These states are saying, that the content of a voter's vote determines whether it can be expressed, or some views can and others can not.

The Supreme Court in 1992, upheld Hawaii's ban, Burdick v Takushi.

Richard says "Write-in bans prohibit votes for candidates who are not strong enough to get on the ballot. Therefore, they prohibit a voter from expressing their support for weak candidates."

We both agree that the court should re-examine and overturn.

NYC Wins When Everyone Can Vote! Michael H. Drucker
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NYC Student Voter Registration Day Update

New York City's Student Voter Registration Day (SVRD) is a single-day program that educates New York City high school students about the importance of voting and civic engagement. SVRD is a joint collaboration of NYC Votes, Council Member Helen Rosenthal, and members of the New York City Council. This year's event was held on March 20, 2015 and registered over 1600 students from 25 schools across the city.

The program is designed to increase youth voter registration and to get young people excited about being involved in the democratic process. Through interactive discussion, SVRD encourages youth to see how issues at the polls affect their everyday lives.

In 2016, the city budget includes $343,840 citywide for SVRD in each district.

NYC Wins When Everyone Can Vote! Michael H. Drucker
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The Capital's Congressional Internet of Things Caucus

Rep. Suzan DelBene (D-WA) and Darrell Issa (R-CA) are the co-chairs of the Subcommittee on Intellectual Property, Courts and the Internet, called the Congressional Caucus on the Internet of Things (IoT).

The ‘Internet of Things’ has come to refer to the use of network connectivity to the Internet to enable devices and systems. The IoT is a rapidly developing and broad space affecting the use of devices from cooking equipment to health technology and cars.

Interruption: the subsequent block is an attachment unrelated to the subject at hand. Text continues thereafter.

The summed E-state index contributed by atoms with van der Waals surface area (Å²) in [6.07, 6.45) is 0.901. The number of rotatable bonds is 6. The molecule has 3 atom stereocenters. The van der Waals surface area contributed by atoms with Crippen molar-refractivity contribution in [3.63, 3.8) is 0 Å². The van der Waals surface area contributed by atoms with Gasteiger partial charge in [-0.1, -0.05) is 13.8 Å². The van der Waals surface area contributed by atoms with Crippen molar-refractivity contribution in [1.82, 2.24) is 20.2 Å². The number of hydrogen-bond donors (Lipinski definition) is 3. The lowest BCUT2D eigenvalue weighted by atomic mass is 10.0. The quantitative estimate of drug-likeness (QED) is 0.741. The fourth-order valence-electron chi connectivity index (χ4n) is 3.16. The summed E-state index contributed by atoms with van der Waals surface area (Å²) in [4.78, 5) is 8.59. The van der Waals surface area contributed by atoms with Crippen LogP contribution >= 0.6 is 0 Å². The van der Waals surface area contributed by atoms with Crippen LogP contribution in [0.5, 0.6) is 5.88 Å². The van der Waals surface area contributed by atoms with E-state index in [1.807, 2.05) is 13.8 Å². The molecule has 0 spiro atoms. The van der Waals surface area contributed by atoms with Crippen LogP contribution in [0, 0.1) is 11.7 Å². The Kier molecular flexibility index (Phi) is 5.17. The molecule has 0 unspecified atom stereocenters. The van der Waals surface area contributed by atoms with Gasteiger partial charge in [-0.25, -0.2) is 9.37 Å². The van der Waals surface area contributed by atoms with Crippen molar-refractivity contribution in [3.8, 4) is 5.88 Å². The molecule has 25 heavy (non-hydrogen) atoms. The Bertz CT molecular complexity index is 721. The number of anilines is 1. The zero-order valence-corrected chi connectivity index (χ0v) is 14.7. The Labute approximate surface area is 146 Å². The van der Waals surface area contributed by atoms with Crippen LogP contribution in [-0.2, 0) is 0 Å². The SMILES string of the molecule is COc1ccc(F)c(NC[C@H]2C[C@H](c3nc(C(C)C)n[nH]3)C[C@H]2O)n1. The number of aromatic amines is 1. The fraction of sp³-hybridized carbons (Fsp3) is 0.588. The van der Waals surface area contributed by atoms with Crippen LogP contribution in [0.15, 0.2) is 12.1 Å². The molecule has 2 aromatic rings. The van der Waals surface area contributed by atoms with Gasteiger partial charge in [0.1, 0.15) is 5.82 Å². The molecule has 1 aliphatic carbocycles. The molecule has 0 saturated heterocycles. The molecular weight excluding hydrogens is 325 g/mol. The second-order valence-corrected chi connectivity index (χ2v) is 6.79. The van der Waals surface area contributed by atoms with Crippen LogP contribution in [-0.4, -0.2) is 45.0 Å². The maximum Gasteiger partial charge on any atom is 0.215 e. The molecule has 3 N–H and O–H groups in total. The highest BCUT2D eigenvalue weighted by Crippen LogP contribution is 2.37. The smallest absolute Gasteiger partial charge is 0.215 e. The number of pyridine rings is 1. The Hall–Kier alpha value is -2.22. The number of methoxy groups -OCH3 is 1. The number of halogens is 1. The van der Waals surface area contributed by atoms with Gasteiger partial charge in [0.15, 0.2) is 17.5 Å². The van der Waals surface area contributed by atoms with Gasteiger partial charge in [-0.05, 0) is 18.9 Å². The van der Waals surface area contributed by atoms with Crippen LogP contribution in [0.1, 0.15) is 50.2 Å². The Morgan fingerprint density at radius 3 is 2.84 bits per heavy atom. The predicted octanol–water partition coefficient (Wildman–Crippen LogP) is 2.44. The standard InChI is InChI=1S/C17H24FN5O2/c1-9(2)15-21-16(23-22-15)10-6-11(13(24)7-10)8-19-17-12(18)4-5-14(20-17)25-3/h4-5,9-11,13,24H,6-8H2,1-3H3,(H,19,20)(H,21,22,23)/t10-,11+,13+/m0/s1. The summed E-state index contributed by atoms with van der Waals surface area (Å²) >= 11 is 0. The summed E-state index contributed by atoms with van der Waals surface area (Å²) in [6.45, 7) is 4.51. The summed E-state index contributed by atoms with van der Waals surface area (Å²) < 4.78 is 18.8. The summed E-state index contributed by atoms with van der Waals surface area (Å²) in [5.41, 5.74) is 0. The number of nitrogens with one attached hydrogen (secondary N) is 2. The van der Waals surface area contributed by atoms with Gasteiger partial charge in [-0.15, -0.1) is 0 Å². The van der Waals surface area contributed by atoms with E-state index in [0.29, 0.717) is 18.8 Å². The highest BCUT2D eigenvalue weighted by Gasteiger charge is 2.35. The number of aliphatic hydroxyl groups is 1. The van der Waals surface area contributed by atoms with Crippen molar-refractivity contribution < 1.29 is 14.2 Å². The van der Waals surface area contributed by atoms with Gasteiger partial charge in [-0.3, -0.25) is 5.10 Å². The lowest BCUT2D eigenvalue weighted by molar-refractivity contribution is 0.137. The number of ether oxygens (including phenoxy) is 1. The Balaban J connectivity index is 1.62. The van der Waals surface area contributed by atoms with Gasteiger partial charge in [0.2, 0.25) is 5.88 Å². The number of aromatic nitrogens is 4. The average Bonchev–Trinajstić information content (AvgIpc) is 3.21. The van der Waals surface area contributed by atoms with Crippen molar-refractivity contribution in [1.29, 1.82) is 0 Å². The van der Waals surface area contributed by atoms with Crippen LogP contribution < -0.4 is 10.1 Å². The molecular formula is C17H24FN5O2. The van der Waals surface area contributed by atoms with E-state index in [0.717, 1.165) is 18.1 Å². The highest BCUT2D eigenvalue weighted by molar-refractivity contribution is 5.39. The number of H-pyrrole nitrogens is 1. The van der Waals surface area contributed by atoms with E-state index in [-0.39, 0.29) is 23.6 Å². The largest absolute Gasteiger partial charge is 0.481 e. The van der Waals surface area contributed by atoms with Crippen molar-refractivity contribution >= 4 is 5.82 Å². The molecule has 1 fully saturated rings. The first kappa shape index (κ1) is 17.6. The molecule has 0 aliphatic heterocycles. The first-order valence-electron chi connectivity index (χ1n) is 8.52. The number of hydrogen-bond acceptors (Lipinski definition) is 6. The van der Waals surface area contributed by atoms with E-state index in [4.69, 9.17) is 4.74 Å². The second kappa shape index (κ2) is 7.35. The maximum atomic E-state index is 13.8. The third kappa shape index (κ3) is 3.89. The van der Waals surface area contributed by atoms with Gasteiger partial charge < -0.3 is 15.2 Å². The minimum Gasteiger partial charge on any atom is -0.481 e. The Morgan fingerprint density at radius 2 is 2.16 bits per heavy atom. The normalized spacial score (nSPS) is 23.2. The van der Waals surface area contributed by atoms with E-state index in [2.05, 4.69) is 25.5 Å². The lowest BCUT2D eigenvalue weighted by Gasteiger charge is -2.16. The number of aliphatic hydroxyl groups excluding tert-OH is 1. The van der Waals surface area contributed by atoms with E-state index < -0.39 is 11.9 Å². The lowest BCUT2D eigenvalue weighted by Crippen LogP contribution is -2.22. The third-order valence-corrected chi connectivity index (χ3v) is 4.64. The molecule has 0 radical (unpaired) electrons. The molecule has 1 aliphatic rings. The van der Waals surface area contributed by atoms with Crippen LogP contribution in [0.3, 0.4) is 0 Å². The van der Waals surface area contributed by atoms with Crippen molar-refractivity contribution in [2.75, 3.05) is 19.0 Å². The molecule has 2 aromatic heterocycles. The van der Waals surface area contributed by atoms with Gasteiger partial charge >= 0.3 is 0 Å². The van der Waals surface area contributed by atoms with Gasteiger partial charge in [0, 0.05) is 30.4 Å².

Issues in IoT Development: The Federal Trade Commission (FTC) is currently developing a report on IoT, and future agency regulatory action of both new and traditional industries engaged in connected devices will have implications for future interoperability and development. Additionally, as user engagement increases, there will be likely be policy debate about data sharing and privacy implications. The future of a thriving IoT marketplace will also be affected by spectrum policy and other federal management systems.

Purpose of the Caucus: The IoT Caucus will focus on educating Members on the development of innovative technology and public policy in the ‘Internet of Things’ space. The Caucus will inform Members about new opportunities and challenges in health, transportation, home, workplace, and more as everyday devices take advantage of network connectivity to create new value.

Some interesting facts about Congressional use of IoT:

- Rep. DelBene wears a Microsoft Band on her wrist with mobile apps. Surely she’s using it in the Capitol? No, her staff replied.

- Sen. Harry Reid’s office uses Evoko tablets that let staffers pre-schedule conference rooms via their computer or phone, but it’s an internal system that no one else has access to.

- House Minority Whip Steny Hoyer’s office talked up his new iPhone app, Whipwatch, which blasts out push-notice alerts when there’s about to be a floor vote. It’s a nice improvement on an outdated system but is really just a mobile app.

Did someone say "Smart Cheetos"? There are indeed networked vending machines in service all around Washington, notifying drivers which ones need to be restocked, but not in the Capital. Jim Gousha, a machine repairman fixing a fan on a Pepsi machine in the basement of the Russell Senate Office Building, said his company doesn’t have any deployed in the Capitol.

The reason was explained by Stephen Ayers, the architect of the Capitol, who wrote that Congress has plenty of advanced technology, smart lighting that senses the level of daylight, carbon monoxide sensors that know when the garages need fresh air.

But, he wrote, “None of it is connected to the Internet.”

It turns out that Congress has a deliberate “air gap” between its own networks and the Internet that the rest of us use. Lawmakers and their staff can still browse the Web from their computers, through a firewall. It's buildings' high-tech internal systems that don't connect at all. “From my perspective,” Ayers said, “the Internet of Things is currently focused on the homeowner or personal market, and has yet to display the necessary security features for widespread commercial use.”